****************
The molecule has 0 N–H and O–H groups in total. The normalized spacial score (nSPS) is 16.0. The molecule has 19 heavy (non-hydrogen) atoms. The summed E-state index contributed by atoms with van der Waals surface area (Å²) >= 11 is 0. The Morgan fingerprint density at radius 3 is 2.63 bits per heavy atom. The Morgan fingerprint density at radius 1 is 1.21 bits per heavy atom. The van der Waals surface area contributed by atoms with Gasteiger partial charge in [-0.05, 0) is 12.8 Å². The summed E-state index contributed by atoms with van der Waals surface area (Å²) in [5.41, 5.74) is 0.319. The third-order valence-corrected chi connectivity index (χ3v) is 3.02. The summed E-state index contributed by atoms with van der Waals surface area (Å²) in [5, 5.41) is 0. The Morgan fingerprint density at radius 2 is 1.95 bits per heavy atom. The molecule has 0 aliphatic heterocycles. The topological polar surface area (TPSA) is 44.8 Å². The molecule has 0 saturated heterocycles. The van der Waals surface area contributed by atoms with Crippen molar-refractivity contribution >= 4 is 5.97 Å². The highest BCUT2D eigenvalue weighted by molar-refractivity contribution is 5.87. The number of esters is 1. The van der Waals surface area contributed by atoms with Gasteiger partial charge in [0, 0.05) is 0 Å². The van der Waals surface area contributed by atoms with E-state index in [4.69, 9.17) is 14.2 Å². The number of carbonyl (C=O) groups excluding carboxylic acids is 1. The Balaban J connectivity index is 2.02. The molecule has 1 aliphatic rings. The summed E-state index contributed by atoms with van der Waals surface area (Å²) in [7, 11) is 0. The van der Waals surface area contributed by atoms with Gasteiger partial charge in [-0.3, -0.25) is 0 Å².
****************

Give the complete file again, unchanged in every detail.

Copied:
The molecule has 0 N–H and O–H groups in total. The normalized spacial score (nSPS) is 16.0. The molecule has 19 heavy (non-hydrogen) atoms. The summed E-state index contributed by atoms with van der Waals surface area (Å²) >= 11 is 0. The Morgan fingerprint density at radius 3 is 2.63 bits per heavy atom. The Morgan fingerprint density at radius 1 is 1.21 bits per heavy atom. The van der Waals surface area contributed by atoms with Gasteiger partial charge in [-0.05, 0) is 12.8 Å². The summed E-state index contributed by atoms with van der Waals surface area (Å²) in [5.41, 5.74) is 0.319. The third-order valence-corrected chi connectivity index (χ3v) is 3.02. The summed E-state index contributed by atoms with van der Waals surface area (Å²) in [5, 5.41) is 0. The Morgan fingerprint density at radius 2 is 1.95 bits per heavy atom. The molecule has 0 aliphatic heterocycles. The topological polar surface area (TPSA) is 44.8 Å². The molecule has 0 saturated heterocycles. The van der Waals surface area contributed by atoms with Crippen molar-refractivity contribution >= 4 is 5.97 Å². The highest BCUT2D eigenvalue weighted by molar-refractivity contribution is 5.87. The number of esters is 1. The van der Waals surface area contributed by atoms with Gasteiger partial charge in [0, 0.05) is 0 Å². The van der Waals surface area contributed by atoms with E-state index in [4.69, 9.17) is 14.2 Å². The number of carbonyl (C=O) groups excluding carboxylic acids is 1. The Balaban J connectivity index is 2.02. The molecule has 1 aliphatic rings. The summed E-state index contributed by atoms with van der Waals surface area (Å²) in [7, 11) is 0. The van der Waals surface area contributed by atoms with Gasteiger partial charge in [-0.3, -0.25) is 0 Å².